Arctic: A silent fight for survival in the middle of nowhere

ZEYNEP ESRA İSTANBULLU
ISTANBUL
Published 16.04.2019 00:20
Actor Mads Mikkelsen in the film “Arctic.”
Actor Mads Mikkelsen in the film “Arctic.”

Danish actor Mads Mikkelsen has been imprinted in memories with his impressive performances in the 2013 film "The Hunt" and the series "Hannibal." The first featured an honorable teacher who decently tries to clear his name from a pedophile case. In the latter, we saw a cold-blooded serial killer who eats human flesh. After his striking performance in the role of a villain, he will now shatter this image as a self-sacrificing survivor who tries to help another survive.

Set to be released in Turkish theaters on Friday, "Arctic" is a 2018 production by Brazilian director Joe Penna. His first feature as a director, the film is about a survival challenge in the middle of nowhere. The sole survivor of a plane crash, probably the pilot, we do not know if there were any others, Overgaard is all alone on an Iceland plain, characterized by snow and wind on an endless landscape. We do not know his name, but his surname written on his coat hints to him being a military person perhaps. God knows for how long he has been there; he has set up a primitive order where he sleeps in the wreckage of the plane, fishes under the ice and checks a hand-operated signal machine to search for any flying vehicles. All these basic routines are kept up by monitoring his watch alarm. This is the sole technology that keeps him alive and alert.

His diligent effort to reach out to someone completely disappears when a helicopter approaches and plummets due to heavy snow and wind. What it brings is another survivor with a stomach wound and trauma. The new survivor, a woman played by Marie Thelma Smaradottir, is unconscious throughout the story and becomes a challenge for Overgaard as he is tested by the choice of either leaving her behind to reach out for help or taking her with him, which is an aggravated burden given the circumstances. No matter what it costs, he proves to be altruistic. It might have been caused by pure philanthropy or just the urge to not be alone in an endless land. Sometimes a breath can give you strength even though your companion cannot respond to you. Even though they utter only a few sentences throughout the film, their journey reminds me of the one between Adam and Eve all alone in the world. They have no one but each other. This is a basic need of human beings: The need to socialize.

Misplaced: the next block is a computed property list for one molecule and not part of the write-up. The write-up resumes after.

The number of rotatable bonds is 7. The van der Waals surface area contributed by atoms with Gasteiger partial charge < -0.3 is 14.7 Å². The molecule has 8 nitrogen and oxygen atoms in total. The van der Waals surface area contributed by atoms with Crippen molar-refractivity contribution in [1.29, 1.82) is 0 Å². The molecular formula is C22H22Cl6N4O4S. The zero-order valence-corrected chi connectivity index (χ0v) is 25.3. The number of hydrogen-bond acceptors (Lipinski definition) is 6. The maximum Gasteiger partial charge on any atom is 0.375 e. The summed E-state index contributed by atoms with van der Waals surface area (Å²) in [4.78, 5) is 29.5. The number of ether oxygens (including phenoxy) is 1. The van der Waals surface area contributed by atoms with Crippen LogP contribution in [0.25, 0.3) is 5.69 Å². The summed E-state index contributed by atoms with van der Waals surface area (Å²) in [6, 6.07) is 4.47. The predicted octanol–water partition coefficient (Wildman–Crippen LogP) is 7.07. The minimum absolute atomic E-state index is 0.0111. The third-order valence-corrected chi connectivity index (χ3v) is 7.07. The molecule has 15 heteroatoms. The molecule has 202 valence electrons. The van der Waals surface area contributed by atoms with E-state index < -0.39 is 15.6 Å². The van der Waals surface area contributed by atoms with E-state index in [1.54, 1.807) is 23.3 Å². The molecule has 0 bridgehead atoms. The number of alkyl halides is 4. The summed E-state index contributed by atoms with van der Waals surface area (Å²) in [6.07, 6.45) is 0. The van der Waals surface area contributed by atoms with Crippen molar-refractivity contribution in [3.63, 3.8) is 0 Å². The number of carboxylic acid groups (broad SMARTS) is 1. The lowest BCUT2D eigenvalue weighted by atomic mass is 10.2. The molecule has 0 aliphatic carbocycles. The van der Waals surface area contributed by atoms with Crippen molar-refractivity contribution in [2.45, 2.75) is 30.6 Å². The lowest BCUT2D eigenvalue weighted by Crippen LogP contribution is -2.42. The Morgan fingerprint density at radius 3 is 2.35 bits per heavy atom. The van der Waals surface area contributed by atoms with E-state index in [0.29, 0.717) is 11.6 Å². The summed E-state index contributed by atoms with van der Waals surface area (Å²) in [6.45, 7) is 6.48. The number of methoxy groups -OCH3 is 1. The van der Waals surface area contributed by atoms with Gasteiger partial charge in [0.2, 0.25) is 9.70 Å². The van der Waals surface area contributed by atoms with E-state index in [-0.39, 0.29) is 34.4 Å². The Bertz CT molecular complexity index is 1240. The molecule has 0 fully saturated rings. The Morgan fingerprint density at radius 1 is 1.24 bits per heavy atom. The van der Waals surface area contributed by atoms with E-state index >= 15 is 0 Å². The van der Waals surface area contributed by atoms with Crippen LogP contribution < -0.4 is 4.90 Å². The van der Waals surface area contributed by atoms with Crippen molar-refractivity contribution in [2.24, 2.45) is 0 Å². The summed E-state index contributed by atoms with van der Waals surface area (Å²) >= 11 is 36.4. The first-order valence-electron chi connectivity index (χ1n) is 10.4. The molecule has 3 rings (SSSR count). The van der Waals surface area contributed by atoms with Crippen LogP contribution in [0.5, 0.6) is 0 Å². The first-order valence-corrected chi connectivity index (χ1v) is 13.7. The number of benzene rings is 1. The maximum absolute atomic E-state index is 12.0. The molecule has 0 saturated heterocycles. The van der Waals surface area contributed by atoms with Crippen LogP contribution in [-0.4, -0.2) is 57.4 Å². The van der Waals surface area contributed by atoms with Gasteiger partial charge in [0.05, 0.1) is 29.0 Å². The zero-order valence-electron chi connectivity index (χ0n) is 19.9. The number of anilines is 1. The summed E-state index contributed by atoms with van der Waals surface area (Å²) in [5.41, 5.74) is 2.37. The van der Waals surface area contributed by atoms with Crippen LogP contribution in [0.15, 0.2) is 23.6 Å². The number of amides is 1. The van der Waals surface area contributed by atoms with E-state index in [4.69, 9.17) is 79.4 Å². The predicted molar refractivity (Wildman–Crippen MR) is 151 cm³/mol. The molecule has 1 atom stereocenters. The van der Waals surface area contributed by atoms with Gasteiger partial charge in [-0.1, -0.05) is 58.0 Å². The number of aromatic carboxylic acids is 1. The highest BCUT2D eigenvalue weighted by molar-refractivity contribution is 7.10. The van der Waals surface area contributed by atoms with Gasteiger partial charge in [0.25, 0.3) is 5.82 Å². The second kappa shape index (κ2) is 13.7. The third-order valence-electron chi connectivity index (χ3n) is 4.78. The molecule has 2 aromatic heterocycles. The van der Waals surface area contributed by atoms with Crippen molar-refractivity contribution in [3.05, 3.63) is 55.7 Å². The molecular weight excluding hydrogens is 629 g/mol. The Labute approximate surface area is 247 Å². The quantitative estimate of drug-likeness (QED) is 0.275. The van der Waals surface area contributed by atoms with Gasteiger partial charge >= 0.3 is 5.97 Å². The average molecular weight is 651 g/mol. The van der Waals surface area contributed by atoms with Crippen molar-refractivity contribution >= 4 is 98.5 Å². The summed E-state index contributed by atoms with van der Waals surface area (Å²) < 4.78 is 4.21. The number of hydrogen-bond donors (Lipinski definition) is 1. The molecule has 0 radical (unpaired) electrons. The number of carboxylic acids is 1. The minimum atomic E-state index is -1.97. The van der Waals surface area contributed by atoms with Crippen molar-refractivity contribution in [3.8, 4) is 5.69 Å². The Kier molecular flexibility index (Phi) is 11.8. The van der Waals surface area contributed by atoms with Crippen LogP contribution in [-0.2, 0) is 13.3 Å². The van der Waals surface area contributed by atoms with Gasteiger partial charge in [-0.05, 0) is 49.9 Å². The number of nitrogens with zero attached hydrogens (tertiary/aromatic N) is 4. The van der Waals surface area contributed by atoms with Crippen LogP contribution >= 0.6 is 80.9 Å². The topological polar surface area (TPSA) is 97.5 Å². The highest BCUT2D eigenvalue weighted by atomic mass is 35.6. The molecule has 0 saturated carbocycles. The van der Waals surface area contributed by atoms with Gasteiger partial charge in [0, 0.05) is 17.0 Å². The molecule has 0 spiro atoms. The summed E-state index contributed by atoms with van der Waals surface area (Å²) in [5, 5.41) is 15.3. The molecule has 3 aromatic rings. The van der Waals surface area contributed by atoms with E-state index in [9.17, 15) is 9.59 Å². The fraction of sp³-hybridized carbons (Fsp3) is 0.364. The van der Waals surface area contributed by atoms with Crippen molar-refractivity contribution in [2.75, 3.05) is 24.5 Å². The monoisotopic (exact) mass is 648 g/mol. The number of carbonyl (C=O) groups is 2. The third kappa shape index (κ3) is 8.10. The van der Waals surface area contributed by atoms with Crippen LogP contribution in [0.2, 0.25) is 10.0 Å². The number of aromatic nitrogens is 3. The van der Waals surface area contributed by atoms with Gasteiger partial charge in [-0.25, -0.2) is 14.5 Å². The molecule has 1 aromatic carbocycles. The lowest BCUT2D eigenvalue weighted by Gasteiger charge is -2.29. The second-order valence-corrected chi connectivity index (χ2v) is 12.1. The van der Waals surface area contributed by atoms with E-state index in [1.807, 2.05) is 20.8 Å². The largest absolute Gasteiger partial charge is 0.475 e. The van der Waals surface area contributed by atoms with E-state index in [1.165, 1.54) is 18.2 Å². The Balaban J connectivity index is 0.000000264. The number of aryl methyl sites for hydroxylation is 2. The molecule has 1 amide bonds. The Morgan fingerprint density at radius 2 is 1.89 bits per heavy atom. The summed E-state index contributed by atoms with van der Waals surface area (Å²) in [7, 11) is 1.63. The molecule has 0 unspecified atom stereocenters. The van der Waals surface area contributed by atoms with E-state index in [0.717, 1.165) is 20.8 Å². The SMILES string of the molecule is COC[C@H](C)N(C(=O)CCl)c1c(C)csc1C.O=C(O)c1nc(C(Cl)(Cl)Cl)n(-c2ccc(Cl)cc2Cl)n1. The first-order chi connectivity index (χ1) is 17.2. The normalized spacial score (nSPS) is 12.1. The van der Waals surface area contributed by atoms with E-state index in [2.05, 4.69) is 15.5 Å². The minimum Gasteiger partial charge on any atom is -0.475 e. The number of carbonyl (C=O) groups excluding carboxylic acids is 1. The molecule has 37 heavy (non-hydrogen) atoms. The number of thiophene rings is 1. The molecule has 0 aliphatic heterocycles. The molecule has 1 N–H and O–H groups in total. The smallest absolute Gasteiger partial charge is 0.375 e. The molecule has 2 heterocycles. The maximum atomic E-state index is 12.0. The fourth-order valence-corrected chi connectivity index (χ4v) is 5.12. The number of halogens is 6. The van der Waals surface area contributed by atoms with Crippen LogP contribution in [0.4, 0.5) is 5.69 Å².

The film crew deserves appreciation for what I guess was an extremely difficult job in harsh arctic conditions. Penna also took advantage of the possibilities of the vast white landscape, offering a beautiful backdrop for the audience. As a summer person, I adored the wide-angle shots, employing the natural elements in the image. Plus, Penna used Steadicam throughout the film, which is more comfortable for me. As I have mentioned in my former pieces, I do not like the trending shaky camera technique, which has used frequently of late. Films without strong scripts or action-lines tend to feature shaky camera to add a touch of reality and action, which I find simply disturbing and dizzy. Penna successfully kept it simple and minimal.

Speaking of simplicity, the narrative is so simple that it keeps the audience curious and leaves them wondering. For instance, we do not know Overgard's first name, if he is married, where he is from or anything else. There are no flashbacks or hints to give you an overall idea of who he is. When it comes to the wounded companion, we only know that she has a husband and a daughter through a photo in her pocket. A man and a woman in a fierce fight to survive, with no information about them. For those who are not into open-ended and mysterious stories and who like flowing scripts might get bored.

Another drawback of the film is what we see is the landscape or Overgaard. Over some time the elements of nature might become ordinary. An acclaimed actor, Mikkelsen has to carry the burden of intense acting and we can easily say that the narrative is solely on his shoulders. Flashbacks, additional information or implications on future plans would have alleviated his burden. Not that I did not appreciate his intense performance, as I adore his acting and charismatic face; however, it is a fact that his ever-present appearance and fight for survival feels like a documentary. I am not sure if that was the intent of the director. All in all, if you want to enjoy watching a strong, talented and interesting challenge in an arctic environment accompanied by abundant landscape shots, you should watch this. You can also take your family to see the film without hesitation since it includes no nudity or violence.

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